This article concentrates on the various “materials” of theatre—rhetoric, technology, narrative—and situates discussion of “self-conscious theatre” away from twentieth- and twenty-first-century vocabularies to concentrate instead on how such materials and media were articulated and understood by early seventeenth-century playwrights, actors, and spectators.  The article argues not only for moments of or metaphors indicating metatheatricality, but to a more fundamental concern with dramatic construction that pervades a play: in Shakespeare’s Cymbeline, theatrical recognition and self-awareness work both theoretically—through early modern understandings of “matter”—and at the level of narrative, verse, and dramaturgy.  Shakespeare’s verbal inventiveness in Cymbeline is particularly conspicuous. The circuitous syntax of Shakespeare’s so-called “late style” shows the play’s speech to be especially contrived. The noticeable rhetorical “matter” encourages spectators and readers to appreciate that Cymbeline’s rhetorical constructions are not hidden or elided but are conspicuously present. Verbal invention is also complemented by material invention through the play’s elaborate stagecraft.  Characters’ puzzlement at the narrative and visual surprises of the play—“what’s the matter?”—reflect the term’s verbal and material importance.  The play’s verbal and visual “matteriality” contributes to its fragile and reflexive self-awareness, a characteristic that is structurally present in Shakespeare’s continual delight in delaying and frustrating the answer to the question, “what’s the matter?”.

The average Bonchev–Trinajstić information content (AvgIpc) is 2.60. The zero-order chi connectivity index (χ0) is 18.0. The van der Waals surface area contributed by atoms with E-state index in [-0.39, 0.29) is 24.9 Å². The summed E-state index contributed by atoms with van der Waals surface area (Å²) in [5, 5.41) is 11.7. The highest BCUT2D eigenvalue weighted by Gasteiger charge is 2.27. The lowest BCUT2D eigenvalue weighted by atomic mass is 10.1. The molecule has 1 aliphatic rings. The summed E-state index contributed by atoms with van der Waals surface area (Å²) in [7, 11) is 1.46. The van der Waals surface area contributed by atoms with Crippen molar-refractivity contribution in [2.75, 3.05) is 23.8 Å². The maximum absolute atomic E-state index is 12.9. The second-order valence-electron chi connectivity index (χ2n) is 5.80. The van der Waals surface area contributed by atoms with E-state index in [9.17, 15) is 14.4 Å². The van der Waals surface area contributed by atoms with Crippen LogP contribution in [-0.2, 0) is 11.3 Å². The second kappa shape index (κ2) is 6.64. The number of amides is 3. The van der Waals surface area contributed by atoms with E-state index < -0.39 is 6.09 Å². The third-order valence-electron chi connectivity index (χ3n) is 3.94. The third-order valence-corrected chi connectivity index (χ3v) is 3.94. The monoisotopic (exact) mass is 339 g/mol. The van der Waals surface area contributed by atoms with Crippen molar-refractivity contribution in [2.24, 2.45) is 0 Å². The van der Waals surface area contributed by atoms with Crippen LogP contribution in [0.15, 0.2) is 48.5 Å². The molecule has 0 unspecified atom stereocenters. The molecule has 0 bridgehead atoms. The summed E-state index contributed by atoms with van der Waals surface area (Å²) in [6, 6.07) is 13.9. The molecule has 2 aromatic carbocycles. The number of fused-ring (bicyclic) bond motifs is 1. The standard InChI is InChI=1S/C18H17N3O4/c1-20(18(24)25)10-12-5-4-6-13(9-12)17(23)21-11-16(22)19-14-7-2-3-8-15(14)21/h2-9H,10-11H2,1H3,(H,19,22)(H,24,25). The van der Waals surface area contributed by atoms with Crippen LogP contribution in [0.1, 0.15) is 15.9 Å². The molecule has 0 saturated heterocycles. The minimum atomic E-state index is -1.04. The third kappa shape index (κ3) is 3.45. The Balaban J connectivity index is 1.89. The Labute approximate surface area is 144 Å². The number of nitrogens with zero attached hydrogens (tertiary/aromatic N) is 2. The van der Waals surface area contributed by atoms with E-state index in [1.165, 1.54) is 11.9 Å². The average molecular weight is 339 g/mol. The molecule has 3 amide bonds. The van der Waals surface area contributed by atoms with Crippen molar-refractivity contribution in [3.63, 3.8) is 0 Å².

The Woolfes of Wine Street: Middling Culture and Community in Bristol, 1600-1620